As far as ministry, our biggest new news this week is the arrival of a SAMS missionary bridger who will be working with us for the next two months! Jordan Paris is an education major from Texas and will primarily be working with kids in the schools and at church. One of the main areas she is focusing on is St. Hilda’s school in Georgeville. She’ll be volunteering at the school this last month of the semester as she builds relationships with the kids and teachers, then she will be helping develop and lead the VBS in the village in July! We’re hoping that as she gets to know the kids during the semester they will become excited/encouraged to come back in the summer for VBS. Once school lets out it’s harder to keep the momentum up through the summer, so Jordan’s ministry in the village is especially beneficial! She will also be working here in San Ignacio on St. Andrew’s upcoming VBS this summer, as well as helping develop a more extensive Confirmation class program. Besides being a very useful/helpful part of our ministry team here in Cayo, she is also extremely friendly and fun to have around! We are very excited to be working with her this Summer!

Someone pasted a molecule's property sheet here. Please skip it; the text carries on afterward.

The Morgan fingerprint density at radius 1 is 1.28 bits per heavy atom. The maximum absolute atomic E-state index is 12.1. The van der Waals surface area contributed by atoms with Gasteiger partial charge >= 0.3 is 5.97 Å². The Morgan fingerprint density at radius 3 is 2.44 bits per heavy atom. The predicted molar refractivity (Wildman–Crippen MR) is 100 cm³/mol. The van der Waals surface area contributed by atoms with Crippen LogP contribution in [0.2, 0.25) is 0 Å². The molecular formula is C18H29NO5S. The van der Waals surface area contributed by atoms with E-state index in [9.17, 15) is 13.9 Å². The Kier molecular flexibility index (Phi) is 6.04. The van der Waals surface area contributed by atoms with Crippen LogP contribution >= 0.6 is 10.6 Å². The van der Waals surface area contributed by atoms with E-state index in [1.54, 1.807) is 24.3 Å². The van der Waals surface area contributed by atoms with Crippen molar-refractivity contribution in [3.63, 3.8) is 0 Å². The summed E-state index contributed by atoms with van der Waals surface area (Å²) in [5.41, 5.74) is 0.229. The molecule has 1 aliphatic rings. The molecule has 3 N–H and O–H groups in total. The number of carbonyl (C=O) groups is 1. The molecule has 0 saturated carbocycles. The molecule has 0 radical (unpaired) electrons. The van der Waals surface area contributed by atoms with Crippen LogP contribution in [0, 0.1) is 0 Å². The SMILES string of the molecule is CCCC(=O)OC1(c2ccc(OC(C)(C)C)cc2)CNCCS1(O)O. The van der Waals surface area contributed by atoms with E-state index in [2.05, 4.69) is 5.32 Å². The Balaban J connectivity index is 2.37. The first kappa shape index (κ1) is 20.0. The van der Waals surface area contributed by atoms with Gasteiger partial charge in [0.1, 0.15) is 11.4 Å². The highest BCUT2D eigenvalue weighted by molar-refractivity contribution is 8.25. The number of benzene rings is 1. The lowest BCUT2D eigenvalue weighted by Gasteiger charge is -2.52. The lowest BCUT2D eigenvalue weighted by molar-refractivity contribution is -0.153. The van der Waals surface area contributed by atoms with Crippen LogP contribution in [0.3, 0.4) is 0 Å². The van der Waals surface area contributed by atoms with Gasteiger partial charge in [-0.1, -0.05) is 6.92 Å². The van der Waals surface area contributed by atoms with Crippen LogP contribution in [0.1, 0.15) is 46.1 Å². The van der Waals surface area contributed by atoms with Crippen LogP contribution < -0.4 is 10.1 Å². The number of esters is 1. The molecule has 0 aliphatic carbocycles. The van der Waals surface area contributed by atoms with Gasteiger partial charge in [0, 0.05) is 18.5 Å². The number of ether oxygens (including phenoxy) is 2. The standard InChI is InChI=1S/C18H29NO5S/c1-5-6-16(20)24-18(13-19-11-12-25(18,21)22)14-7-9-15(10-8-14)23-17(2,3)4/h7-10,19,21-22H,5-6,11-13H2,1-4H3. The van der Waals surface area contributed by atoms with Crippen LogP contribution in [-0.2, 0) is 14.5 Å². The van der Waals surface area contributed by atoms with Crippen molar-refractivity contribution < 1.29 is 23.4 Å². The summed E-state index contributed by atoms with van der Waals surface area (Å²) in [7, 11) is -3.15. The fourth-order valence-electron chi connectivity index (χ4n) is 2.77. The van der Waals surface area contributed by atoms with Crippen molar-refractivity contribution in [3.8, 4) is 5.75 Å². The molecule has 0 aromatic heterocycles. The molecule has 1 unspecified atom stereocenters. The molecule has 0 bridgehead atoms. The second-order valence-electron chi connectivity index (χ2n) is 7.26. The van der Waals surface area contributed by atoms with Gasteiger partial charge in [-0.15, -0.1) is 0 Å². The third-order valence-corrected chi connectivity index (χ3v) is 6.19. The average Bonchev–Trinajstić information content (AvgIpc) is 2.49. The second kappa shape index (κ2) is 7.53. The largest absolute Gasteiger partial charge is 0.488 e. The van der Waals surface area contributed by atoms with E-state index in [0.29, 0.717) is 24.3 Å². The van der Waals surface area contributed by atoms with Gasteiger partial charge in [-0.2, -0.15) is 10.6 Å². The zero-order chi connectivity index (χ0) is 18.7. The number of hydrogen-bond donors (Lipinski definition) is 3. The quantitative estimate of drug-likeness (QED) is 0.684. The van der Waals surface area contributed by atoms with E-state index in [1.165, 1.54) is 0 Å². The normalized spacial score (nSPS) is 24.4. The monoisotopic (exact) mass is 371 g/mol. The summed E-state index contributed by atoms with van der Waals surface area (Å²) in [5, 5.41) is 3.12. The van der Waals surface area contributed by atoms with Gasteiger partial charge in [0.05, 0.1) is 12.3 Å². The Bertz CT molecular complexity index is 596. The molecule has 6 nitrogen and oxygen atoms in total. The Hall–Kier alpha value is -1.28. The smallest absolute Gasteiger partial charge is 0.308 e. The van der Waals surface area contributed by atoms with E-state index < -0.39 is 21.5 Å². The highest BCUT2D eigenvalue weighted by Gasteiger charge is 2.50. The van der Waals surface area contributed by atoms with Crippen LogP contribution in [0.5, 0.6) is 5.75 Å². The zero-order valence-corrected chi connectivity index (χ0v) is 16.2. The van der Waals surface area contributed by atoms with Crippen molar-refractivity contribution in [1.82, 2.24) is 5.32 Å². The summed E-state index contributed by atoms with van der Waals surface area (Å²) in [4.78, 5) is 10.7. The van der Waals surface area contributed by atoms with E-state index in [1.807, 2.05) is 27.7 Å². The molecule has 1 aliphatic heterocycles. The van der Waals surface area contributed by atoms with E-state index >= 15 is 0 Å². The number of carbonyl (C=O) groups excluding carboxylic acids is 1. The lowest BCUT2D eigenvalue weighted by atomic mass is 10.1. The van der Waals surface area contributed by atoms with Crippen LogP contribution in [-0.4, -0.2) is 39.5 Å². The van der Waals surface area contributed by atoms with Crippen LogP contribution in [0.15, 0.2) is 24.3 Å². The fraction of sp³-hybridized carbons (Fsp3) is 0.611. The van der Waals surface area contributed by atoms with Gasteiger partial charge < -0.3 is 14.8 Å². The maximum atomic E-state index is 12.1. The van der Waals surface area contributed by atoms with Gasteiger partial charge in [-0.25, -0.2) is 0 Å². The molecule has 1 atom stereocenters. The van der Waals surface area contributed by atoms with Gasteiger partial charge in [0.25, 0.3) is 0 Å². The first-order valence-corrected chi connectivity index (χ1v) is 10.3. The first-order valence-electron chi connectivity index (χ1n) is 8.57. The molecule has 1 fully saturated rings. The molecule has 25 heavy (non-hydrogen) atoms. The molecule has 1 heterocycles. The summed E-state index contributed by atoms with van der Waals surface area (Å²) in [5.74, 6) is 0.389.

I should also update you on my youth choir! This semester has seen the youth choir grow to a solid 13 kids who have consistently come to rehearsals. Besides becoming more confident singers in a group, they have also been able to learn songs quicker, and even picked up some more complicated pieces. As a way of showcasing all of their hard work, last Saturday we had an almost traditional Lessons and Carols service at St. Andrew’s Church. Where that type of service is normally held in the Advent season with scripture readings and songs telling the story of the coming of Jesus, we decided to use the same structure but change the readings to focus on Jesus’ life from Easter to Pentecost. We had 9 readings that the youth choir lead, followed by special pieces from the choir, and songs that we sing at school chapel for the congregation. The kids did such a good job! We finished off the evening with a youth group lead bake-sale (which basically means really good cupcakes, cheese dip, and flan! …you all know I love food!). It’s hard to believe we’re already wrapping up another semester of choir. We just had our last official choir “rehearsal” for the semester, which was really just a time of games and food. I spent the day making cookies (because it always makes sense to run your oven when through the hottest parts of the day), cheese dip, and punch, before braving the coming rain storm to head over to the party. It was a fun way to wrap up the choir season, talk over a couple performance opportunities for the summer, and get people excited for Christmas music next semester. As whole I’m very excited about the potential this choir is continuing to show and I’m already looking forward to the next semester!